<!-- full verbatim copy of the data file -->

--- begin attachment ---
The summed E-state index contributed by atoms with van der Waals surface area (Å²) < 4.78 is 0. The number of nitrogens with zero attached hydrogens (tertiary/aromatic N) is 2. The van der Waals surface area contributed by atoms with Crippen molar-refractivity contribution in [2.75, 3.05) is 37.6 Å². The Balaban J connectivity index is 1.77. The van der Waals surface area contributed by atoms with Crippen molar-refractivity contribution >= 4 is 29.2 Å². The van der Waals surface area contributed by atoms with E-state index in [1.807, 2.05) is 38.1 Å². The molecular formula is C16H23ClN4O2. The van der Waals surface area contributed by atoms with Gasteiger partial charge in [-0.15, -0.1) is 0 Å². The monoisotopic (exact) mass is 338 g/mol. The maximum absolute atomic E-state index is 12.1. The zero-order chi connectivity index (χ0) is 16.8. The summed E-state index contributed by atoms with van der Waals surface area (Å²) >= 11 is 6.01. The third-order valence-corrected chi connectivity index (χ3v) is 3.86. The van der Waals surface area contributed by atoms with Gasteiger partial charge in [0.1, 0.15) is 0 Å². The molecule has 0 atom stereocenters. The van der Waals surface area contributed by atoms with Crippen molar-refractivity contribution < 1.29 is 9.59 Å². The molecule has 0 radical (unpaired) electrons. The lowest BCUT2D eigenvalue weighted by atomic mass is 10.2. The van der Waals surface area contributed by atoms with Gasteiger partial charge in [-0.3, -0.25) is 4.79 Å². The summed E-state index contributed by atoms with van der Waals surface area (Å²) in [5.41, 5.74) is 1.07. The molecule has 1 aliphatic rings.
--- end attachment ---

The summed E-state index contributed by atoms with van der Waals surface area (Å²) < 4.78 is 0. The number of nitrogens with zero attached hydrogens (tertiary/aromatic N) is 2. The van der Waals surface area contributed by atoms with Crippen molar-refractivity contribution in [2.75, 3.05) is 37.6 Å². The Balaban J connectivity index is 1.77. The van der Waals surface area contributed by atoms with Crippen molar-refractivity contribution >= 4 is 29.2 Å². The van der Waals surface area contributed by atoms with E-state index in [1.807, 2.05) is 38.1 Å². The molecular formula is C16H23ClN4O2. The van der Waals surface area contributed by atoms with Gasteiger partial charge in [-0.15, -0.1) is 0 Å². The monoisotopic (exact) mass is 338 g/mol. The maximum absolute atomic E-state index is 12.1. The zero-order chi connectivity index (χ0) is 16.8. The summed E-state index contributed by atoms with van der Waals surface area (Å²) >= 11 is 6.01. The third-order valence-corrected chi connectivity index (χ3v) is 3.86. The van der Waals surface area contributed by atoms with Gasteiger partial charge in [0.1, 0.15) is 0 Å². The molecule has 0 atom stereocenters. The van der Waals surface area contributed by atoms with Crippen molar-refractivity contribution < 1.29 is 9.59 Å². The molecule has 0 radical (unpaired) electrons. The lowest BCUT2D eigenvalue weighted by atomic mass is 10.2. The van der Waals surface area contributed by atoms with Gasteiger partial charge in [-0.3, -0.25) is 4.79 Å². The summed E-state index contributed by atoms with van der Waals surface area (Å²) in [5.41, 5.74) is 1.07. The molecule has 1 aliphatic rings.